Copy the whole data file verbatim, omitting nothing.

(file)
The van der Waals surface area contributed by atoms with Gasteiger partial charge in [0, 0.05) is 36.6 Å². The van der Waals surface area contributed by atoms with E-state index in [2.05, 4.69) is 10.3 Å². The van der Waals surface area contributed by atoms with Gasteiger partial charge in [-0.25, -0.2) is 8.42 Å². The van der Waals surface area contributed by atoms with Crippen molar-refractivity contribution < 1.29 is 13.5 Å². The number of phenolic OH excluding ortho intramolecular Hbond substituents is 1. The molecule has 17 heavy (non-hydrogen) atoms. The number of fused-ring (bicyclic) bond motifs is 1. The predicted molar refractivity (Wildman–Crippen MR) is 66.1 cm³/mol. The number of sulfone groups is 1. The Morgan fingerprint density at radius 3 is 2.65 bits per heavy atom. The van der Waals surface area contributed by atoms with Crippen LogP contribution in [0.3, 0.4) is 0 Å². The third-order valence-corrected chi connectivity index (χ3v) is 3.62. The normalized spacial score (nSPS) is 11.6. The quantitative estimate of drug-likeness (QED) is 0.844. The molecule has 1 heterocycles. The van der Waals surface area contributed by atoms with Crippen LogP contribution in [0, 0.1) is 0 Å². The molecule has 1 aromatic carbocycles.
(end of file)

The van der Waals surface area contributed by atoms with Gasteiger partial charge in [0, 0.05) is 36.6 Å². The van der Waals surface area contributed by atoms with E-state index in [2.05, 4.69) is 10.3 Å². The van der Waals surface area contributed by atoms with Gasteiger partial charge in [-0.25, -0.2) is 8.42 Å². The van der Waals surface area contributed by atoms with Crippen molar-refractivity contribution < 1.29 is 13.5 Å². The number of phenolic OH excluding ortho intramolecular Hbond substituents is 1. The molecule has 17 heavy (non-hydrogen) atoms. The number of fused-ring (bicyclic) bond motifs is 1. The predicted molar refractivity (Wildman–Crippen MR) is 66.1 cm³/mol. The number of sulfone groups is 1. The Morgan fingerprint density at radius 3 is 2.65 bits per heavy atom. The van der Waals surface area contributed by atoms with Crippen LogP contribution in [0.3, 0.4) is 0 Å². The third-order valence-corrected chi connectivity index (χ3v) is 3.62. The normalized spacial score (nSPS) is 11.6. The quantitative estimate of drug-likeness (QED) is 0.844. The molecule has 1 heterocycles. The van der Waals surface area contributed by atoms with Crippen LogP contribution in [0, 0.1) is 0 Å². The molecule has 1 aromatic carbocycles.